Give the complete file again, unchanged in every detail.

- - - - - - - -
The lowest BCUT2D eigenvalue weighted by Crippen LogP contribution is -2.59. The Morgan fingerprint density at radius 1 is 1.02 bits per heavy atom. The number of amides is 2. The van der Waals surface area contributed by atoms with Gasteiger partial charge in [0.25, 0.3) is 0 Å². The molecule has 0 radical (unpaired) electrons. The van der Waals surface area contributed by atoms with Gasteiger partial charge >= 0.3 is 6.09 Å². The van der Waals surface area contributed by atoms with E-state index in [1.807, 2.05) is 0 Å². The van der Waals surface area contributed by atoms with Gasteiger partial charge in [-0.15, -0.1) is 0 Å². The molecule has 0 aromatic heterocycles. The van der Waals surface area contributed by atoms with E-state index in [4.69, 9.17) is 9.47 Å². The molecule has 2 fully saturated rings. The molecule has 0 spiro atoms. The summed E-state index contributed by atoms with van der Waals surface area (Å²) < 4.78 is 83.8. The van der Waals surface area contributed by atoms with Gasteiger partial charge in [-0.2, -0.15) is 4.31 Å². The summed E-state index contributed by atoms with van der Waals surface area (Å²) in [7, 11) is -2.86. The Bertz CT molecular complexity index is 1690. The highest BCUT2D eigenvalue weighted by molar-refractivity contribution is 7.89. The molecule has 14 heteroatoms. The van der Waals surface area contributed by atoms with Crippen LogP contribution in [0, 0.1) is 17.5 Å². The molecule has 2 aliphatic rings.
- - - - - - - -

The lowest BCUT2D eigenvalue weighted by Crippen LogP contribution is -2.59. The Morgan fingerprint density at radius 1 is 1.02 bits per heavy atom. The number of amides is 2. The van der Waals surface area contributed by atoms with Gasteiger partial charge in [0.25, 0.3) is 0 Å². The molecule has 0 radical (unpaired) electrons. The van der Waals surface area contributed by atoms with Gasteiger partial charge >= 0.3 is 6.09 Å². The van der Waals surface area contributed by atoms with E-state index in [1.807, 2.05) is 0 Å². The van der Waals surface area contributed by atoms with Gasteiger partial charge in [-0.15, -0.1) is 0 Å². The molecule has 0 aromatic heterocycles. The van der Waals surface area contributed by atoms with E-state index in [4.69, 9.17) is 9.47 Å². The molecule has 2 fully saturated rings. The molecule has 0 spiro atoms. The summed E-state index contributed by atoms with van der Waals surface area (Å²) < 4.78 is 83.8. The van der Waals surface area contributed by atoms with Gasteiger partial charge in [-0.2, -0.15) is 4.31 Å². The summed E-state index contributed by atoms with van der Waals surface area (Å²) in [7, 11) is -2.86. The Bertz CT molecular complexity index is 1690. The highest BCUT2D eigenvalue weighted by molar-refractivity contribution is 7.89. The molecule has 14 heteroatoms. The van der Waals surface area contributed by atoms with Crippen LogP contribution in [0, 0.1) is 17.5 Å². The molecule has 2 aliphatic rings.